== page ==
- Expected Apr 21, 2020
A collection of short stories, journalism pieces, and miscellaneous writings by the esteemed English novelist Henry Green. Accompanied by a biographical afterword by the author's son, this book offers an invaluable glimpse into the life of a singular, mysterious, and thoroughly brilliant twentieth-century writer.
“At its highest pitch,” John Updike writes in his introduction to Surviving, “Green’s writing brings the rectangle of printed page alive like little else in English fiction this century—a superbly rendered surface above a trembling depth, alive not only with the reflections of reality but with the consolations of art.” Though fellow writers from W.H. Auden to Eudora Welty have lionized his brilliant, original, often hugely funny novels, Henry Green remains one of the great literary secrets of our time.
Surviving, which gathers a selection of Green’s writings, features a number of remarkable stories from the 1920s and 1930s; an account of Green’s service in the London Fire Brigade during the Blitz; a short, unpublished play, Journey Out of Spain; a selection of Green’s journalism; and a hilarious interview by Terry Southern for The Paris Review. Edited by the novelist Matthew Yorke, Green’s grandson, Surviving also includes a biographical afterword by Green’s son, Sebastian Yorke, a brilliant portrait of a writer of true genius.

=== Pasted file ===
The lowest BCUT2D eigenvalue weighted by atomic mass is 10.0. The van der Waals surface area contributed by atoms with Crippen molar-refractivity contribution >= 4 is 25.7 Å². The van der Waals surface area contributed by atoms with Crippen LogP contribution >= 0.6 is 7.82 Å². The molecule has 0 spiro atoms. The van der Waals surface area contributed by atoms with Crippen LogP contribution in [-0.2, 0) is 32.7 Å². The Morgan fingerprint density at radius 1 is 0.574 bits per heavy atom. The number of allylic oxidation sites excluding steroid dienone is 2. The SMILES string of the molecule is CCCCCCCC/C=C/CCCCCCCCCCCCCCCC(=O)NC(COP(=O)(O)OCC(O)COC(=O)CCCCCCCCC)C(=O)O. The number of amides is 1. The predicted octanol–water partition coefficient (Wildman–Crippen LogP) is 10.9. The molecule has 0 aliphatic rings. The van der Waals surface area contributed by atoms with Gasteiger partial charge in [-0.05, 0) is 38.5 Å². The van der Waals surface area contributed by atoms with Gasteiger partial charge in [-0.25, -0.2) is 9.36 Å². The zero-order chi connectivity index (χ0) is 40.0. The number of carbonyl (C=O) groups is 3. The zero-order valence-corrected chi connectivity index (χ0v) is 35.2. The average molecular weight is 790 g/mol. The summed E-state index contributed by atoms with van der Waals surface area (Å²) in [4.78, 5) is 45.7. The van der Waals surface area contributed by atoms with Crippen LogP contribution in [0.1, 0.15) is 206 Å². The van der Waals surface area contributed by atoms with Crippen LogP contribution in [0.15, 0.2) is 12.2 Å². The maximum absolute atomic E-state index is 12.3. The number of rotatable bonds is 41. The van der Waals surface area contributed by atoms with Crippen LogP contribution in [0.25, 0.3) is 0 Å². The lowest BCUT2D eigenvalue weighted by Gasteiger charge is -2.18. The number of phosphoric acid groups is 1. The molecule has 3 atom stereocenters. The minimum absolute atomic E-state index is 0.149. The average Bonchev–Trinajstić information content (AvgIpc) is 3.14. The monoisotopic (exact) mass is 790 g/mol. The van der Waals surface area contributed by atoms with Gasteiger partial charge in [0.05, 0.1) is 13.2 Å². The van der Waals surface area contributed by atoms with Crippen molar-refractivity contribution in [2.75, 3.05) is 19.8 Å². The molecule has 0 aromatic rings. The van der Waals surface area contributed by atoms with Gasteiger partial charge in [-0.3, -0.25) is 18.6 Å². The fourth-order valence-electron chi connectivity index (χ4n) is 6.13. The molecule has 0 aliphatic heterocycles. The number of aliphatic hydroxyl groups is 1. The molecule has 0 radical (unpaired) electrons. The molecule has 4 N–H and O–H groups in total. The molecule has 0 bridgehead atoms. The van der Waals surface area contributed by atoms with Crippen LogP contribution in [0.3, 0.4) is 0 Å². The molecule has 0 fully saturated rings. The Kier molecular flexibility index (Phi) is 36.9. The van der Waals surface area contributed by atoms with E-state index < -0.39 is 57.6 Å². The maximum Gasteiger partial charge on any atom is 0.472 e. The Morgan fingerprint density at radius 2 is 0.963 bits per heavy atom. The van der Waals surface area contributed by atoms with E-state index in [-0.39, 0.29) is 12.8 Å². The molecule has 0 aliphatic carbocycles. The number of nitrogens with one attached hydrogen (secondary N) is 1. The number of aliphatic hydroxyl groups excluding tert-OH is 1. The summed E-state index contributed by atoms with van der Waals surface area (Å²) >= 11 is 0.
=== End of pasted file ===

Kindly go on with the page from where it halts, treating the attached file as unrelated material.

Under the pseudonym Henry Green, businessman Henry V. Yorke (1905-1973) wrote 10 distinguished Symbolist novels in the period from 1926 to 1952. (In February Penguin will reissue six of them, including his major work, Loving , in its Twentieth-Century Classics series.) Green's strength was to cluster seeming trivia in image patterns redolent with meaning; and in Doting and Concluding , he treated sex in uncommonly modern and matter-of-fact terms. For the current volume, Green's grandson has assembled published, unpublished and rejected pieces; synopses and drafts of embryonic work; reviews, and polished jottings. Green's unfinished Mood recalls the world of Virginia Woolf, and there is a review of Woolf's Writer's Diary . In ``Excursion'' he creates a microcosmic knot of people at a train station, anticipating his novel Party Going. Pieces on the art of fiction include a two-part BBC talk, ``A Novelist to His Readers,'' which reveals the importance Green placed on dialogue. Essays about the fire squad on which Green served in the WW II blitz (``A Rescue,'' ``Before the Great Fire'') parallel the topic of his novel Caught. His work for American magazines include ``Falling in Love,'' written for Esquire (he was aggrieved not to be paid for it) and ``Invocation to Venice'' for Vogue . Among the rejects are a TV drama ``Journey Out of Spain'' (too long, they said), and ``The Jealous Man,'' turned down by New Yorker editors who promised to keep in mind Green's interest in ``books by dead authors.'' The collection sheds light on the publishing scene in Green's day and adeptly serves the cause of English letters. A memoir by his son closes the volume.